What is Osteonecrosis?

by / Tuesday, 03 January 2017 / Published in Knee Surgery, Orthopedic

Osteonecrosis is a condition that causes severe disability and pain. This condition occurs from overuse of corticosteroid agents or from drinking too much alcohol. Osteonecrosis can occur in any bone of the human body, but the bones most often affected are the hips, knees, and shoulders.

Osteonecrosis, often called aseptic necrosis or avascular necrosis, is the death of bone cells. The cells die due to decreased blood flow. Bone cell death leads to collapse of areas of the bone, which in turn, leads to osteoarthritis (called degenerative arthritis) of nearby joints. The bones and bone marrow of the body are made of health cells that require blood to stay healthy. When blood is restricted to the cells, the cells die, leading to osteonecrosis.

Incidence of Osteonecrosis

Osteonecrosis affects around 20,000 people each year in the United States. The condition can affect any age group, but most patients are between age 20 and 50 years old. A diagnosis of osteonecrosis does not alter life expectancy.

Cause of Osteonecrosis

Bone cells do not just die normally. There is usually a causative agent that leads to cell death. The most common causes for osteonecrosis are:

  • Severe injury or trauma – Leads to disruption of the bone’s blood supply.
  • Use of corticosteroid medications – When used in high doses for prolonged periods of time, these drugs cause bone cell death. Examples are methylprednisolone, cortisone, and prednisone.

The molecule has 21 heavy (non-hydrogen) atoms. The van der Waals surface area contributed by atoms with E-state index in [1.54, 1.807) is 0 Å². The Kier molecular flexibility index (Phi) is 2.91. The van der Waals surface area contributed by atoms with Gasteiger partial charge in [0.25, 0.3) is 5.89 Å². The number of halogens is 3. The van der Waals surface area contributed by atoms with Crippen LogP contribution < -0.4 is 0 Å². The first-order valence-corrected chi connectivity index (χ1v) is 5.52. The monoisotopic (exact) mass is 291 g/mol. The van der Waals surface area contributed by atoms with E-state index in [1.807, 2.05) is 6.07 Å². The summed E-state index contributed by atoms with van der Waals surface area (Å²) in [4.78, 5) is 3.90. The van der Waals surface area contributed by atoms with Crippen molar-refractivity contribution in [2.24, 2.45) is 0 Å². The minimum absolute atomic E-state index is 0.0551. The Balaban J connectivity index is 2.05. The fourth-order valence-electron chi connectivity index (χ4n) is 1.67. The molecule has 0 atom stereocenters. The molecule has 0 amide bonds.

• Excessive alcohol consumption
  • Systemic lupus erythematosus
  • Decompression disease – Occurs with scuba diving.
  • Blood disorders – Includes antiphospholipid antibody syndrome, sickle cell anemia, and lupus anticoagulant.
  • HIV infection
  • Radiation therapy

Diagnosis of Osteonecrosis

A doctor will suspect osteonecrosis when a patient with risk factors reports feeling bone pain localized in a small area. Many patients with osteonecrosis report hip and groin pain. The pain associated with knee or hip osteonecrosis is often worse with walking or weight-bearing. After taking a detailed medical history, the doctor will conduct a physical examination. X-rays are taken of the painful region. Imaging scans used to make the diagnosis include bone scans and magnetic resonance imaging (MRI) tests.

Osteonecrosis Treatment

At present, there is no cure for osteonecrosis, but treatment does help control symptoms and prevent bone collapse. Options are:

  • Early treatment – Limiting weight-bearing on affected areas and taking pain medications are two conservative treatments for osteonecrosis. Patients with hip or knee osteonecrosis may need surgical procedures to prevent bone collapse and relieve pain.
  • Core decompression surgery – When osteonecrosis progresses, and pain worsens, the patient may benefit from a core decompression procedure. This involves removal of a piece of bone from the affected region. This is done to improve blood flow to the other bone regions.
  • Osteotomy – The surgeon may also perform an osteotomy. This involves removal of the dead bone and repositioning of the remaining bone to support the weight-bearing joint.
  • Joint replacement – When the bone of the joint collapses, a total joint replacement may be needed.
  • Bone grafting – This procedure involves taking a small piece of bone from the healthy leg and transplanting it to the place where the necrosis exists. Bone grafting allows for improved blood flow to the surrounding bone tissue.
  • Medications – While there are no established guidelines for preventive or curative medications, certain pharmaceuticals are used in osteonecrosis. Lipid lowering agents may prevent cell death. In addition, there is increasing evidence that anticoagulants may help. Bisphosphonates are used to treat low bone mass, and one study found that alendronate improved symptoms in patients with hip osteonecrosis. Finally, analgesics are used to control bone-related pain.

Resources

National Osteonecrosis Foundation (2014). Osteonecrosis. Retrieved from: http://nonf.org/nofbrochure/nonf-brochure.htm

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